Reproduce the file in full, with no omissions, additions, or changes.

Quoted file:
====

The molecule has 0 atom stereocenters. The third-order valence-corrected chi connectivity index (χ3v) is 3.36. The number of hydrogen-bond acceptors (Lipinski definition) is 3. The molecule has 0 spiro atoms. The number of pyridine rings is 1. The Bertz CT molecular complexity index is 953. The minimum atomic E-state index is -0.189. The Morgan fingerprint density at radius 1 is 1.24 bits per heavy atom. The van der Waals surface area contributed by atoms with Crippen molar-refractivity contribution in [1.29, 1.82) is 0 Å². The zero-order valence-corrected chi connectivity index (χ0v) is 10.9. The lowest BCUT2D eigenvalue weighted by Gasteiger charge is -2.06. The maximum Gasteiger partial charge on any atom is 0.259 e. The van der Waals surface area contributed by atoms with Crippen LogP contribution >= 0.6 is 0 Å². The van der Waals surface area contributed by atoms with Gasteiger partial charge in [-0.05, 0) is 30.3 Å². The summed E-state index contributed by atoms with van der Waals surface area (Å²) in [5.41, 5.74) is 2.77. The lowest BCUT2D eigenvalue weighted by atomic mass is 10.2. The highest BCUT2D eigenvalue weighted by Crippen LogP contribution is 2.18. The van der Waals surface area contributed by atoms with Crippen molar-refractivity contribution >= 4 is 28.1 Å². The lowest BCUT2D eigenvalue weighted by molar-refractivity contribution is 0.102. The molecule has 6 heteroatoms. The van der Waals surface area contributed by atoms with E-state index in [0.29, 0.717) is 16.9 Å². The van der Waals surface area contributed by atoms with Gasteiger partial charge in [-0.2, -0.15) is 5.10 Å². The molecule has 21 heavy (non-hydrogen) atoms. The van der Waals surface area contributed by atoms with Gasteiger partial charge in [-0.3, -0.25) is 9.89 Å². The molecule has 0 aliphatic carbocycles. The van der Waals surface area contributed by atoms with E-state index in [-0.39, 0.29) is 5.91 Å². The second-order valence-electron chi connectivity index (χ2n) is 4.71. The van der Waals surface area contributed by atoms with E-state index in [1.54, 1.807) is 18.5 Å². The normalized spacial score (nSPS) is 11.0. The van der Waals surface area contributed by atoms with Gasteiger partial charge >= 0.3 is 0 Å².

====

The molecule has 0 atom stereocenters. The third-order valence-corrected chi connectivity index (χ3v) is 3.36. The number of hydrogen-bond acceptors (Lipinski definition) is 3. The molecule has 0 spiro atoms. The number of pyridine rings is 1. The Bertz CT molecular complexity index is 953. The minimum atomic E-state index is -0.189. The Morgan fingerprint density at radius 1 is 1.24 bits per heavy atom. The van der Waals surface area contributed by atoms with Crippen molar-refractivity contribution in [1.29, 1.82) is 0 Å². The zero-order valence-corrected chi connectivity index (χ0v) is 10.9. The lowest BCUT2D eigenvalue weighted by Gasteiger charge is -2.06. The maximum Gasteiger partial charge on any atom is 0.259 e. The van der Waals surface area contributed by atoms with Crippen LogP contribution >= 0.6 is 0 Å². The van der Waals surface area contributed by atoms with Gasteiger partial charge in [-0.05, 0) is 30.3 Å². The summed E-state index contributed by atoms with van der Waals surface area (Å²) in [5.41, 5.74) is 2.77. The lowest BCUT2D eigenvalue weighted by atomic mass is 10.2. The highest BCUT2D eigenvalue weighted by Crippen LogP contribution is 2.18. The van der Waals surface area contributed by atoms with Crippen molar-refractivity contribution >= 4 is 28.1 Å². The lowest BCUT2D eigenvalue weighted by molar-refractivity contribution is 0.102. The molecule has 6 heteroatoms. The van der Waals surface area contributed by atoms with E-state index in [0.29, 0.717) is 16.9 Å². The van der Waals surface area contributed by atoms with Gasteiger partial charge in [-0.2, -0.15) is 5.10 Å². The molecule has 21 heavy (non-hydrogen) atoms. The van der Waals surface area contributed by atoms with Gasteiger partial charge in [-0.3, -0.25) is 9.89 Å². The molecule has 0 aliphatic carbocycles. The van der Waals surface area contributed by atoms with E-state index in [-0.39, 0.29) is 5.91 Å². The second-order valence-electron chi connectivity index (χ2n) is 4.71. The van der Waals surface area contributed by atoms with E-state index in [1.54, 1.807) is 18.5 Å². The normalized spacial score (nSPS) is 11.0. The van der Waals surface area contributed by atoms with Gasteiger partial charge >= 0.3 is 0 Å².